Infection surge in Tokyo prompts government’s sudden change of tack

The Yomiuri Shimbun
Prime Minister Yoshihide Suga explains the government’s plans to combat coronavirus infections to reporters at the Prime Minister’s Office on Wednesday evening.

A rapid spike in novel coronavirus cases in the Tokyo metropolitan area has forced the government to hastily draw up plans for a fourth state of emergency for the capital — a decision that could have major implications for upcoming Tokyo Olympics and Paralympics.

Emergency-level priority measures intended to combat the virus are due to end on July 11. However, the recent surge in infections has prompted a government plan to combine a state of emergency for Tokyo until Aug. 22 with extensions of the priority measures for Osaka Prefecture and the capital’s neighboring prefectures of Chiba, Kanagawa and Saitama and the emergency in Okinawa Prefecture to the same date.

The government hopes this plan will blunt any further increase in infection cases and enable the Summer Olympics to go ahead, with the opening ceremony scheduled for July 23.

“We will take appropriate measures to deal with this situation,” Prime Minister Yoshihide Suga said to reporters after a meeting with Cabinet ministers in charge of dealing with the coronavirus Wednesday evening.

Before this meeting at the Prime Minister’s Office, the government had been poised to extend the emergency-level priority measures, which carry fewer restrictions on activities, for Tokyo and the above three neighboring prefectures.

However, infection numbers have rebounded in Tokyo since late June. Cases also have been increasing in Tokyo’s neighboring prefectures.

“Infections in and around the capital account for two-thirds of all cases in Japan,” Health, Labor and Welfare Minister Norihisa Tamura said.

Even so, the medical system still had available capacity, so the government believed sticking to the emergency-level priority measures would be sufficient for dealing with the rising infections. In early July, Suga told his close aides, “At the very least, we’ll need to extend priority measures for the Tokyo area.”

This situation was turned on its head Wednesday, when Tokyo reported 920 new infection cases. Some models suggested that simply extending the emergency-level priority measures would result in the worst-case scenario of new infections peaking during the Tokyo Games. The 920 cases, the highest since May 13, disrupted that evening’s meeting between Suga and his ministers, which ended up lasting an hour.

“Everyone was stunned by the number,” one attendee said after the meeting. This attendee also indicated that the latest surge in infections led to a last-minute change in the government’s plans.

The length of any possible extension also had been the subject of considerable attention. Based on the previous states of emergency and implementation of emergency-level priority measures since the pandemic began in early 2020, the government initially anticipated an extension of up to one month would suffice. But during Wednesday’s meeting, the attendees eventually settled on a six-week extension that would run until Aug. 22.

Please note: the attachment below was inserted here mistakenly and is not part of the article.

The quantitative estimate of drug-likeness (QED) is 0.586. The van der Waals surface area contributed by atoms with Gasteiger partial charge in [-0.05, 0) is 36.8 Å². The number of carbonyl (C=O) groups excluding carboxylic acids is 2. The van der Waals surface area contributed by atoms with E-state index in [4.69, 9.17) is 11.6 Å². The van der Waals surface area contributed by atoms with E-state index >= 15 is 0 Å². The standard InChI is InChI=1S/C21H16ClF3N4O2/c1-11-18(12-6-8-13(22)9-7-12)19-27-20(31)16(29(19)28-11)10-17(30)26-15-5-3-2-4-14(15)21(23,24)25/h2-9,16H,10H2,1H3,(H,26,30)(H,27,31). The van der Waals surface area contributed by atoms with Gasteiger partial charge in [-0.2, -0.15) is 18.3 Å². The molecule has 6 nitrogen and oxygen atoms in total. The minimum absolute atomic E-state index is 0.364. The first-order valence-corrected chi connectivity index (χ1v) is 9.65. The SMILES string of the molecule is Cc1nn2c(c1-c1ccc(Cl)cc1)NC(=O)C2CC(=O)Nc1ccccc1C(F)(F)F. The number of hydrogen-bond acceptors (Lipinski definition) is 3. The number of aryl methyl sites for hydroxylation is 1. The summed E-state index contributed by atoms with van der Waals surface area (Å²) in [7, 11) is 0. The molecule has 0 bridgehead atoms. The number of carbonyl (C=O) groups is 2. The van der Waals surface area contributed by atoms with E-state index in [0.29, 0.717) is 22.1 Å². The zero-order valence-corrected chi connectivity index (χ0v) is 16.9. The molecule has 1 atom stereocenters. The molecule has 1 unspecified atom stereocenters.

This unusually long extension would cover the duration of the Olympics, which will end on Aug. 8, and the Bon Festival period during the school summer holidays, when many people in Japan travel or return to their hometowns.

Backlash inevitable

Declaring another state of emergency could be considered proof that the government’s measures to tackle the pandemic are running out of steam.

Infections in the Tokyo area have climbed even while the emergency-level priority measures were in place. Since June 21, when Tokyo and several other prefectures moved from a state of emergency to these measures, bars and restaurants have been permitted to serve alcohol until 7 p.m., but many establishments in entertainment districts have kept the drinks flowing even later than that.

At a Tuesday meeting, Cabinet ministers dealing with coronavirus-related issues seemed at a loss over this situation.

“Why don’t bars and restaurants listen to what we say?” asked one, while another said, “How can we make them listen to us?”

If the state of emergency is issued, bars and restaurants in Tokyo likely will suspend the serving of alcoholic beverages from Monday. Rules regarding the serving of alcohol also will be strengthened in areas covered by the emergency-level priority measures. A backlash from bars and restaurants is inevitable, so determining how to make these businesses comply with the rules will be a crucial task for governors of the target prefectures.

Spectator politics

Declaring a state of emergency would increase the likelihood that the opening and closing ceremonies and competitions at some venues in Tokyo will be held without spectators. Evening sessions and other events in areas under the emergency-level priority measures also will likely have to go ahead in front of empty stands.

Plans to allow spectators at the Games are facing mounting criticism. Even some members of the ruling coalition have openly called for barring spectators.

Natsuo Yamaguchi, head of the junior coalition member Komeito, said any increase in infections as a result of holding the Games with spectators in attendance is unacceptable.

The dilemma over what to do regarding spectators has developed into a political issue: concerns that allowing fans into competition venues could lead to more infections was thought to be one factor behind the Liberal Democratic Party’s disappointing result in Sunday’s Tokyo Metropolitan Assembly election.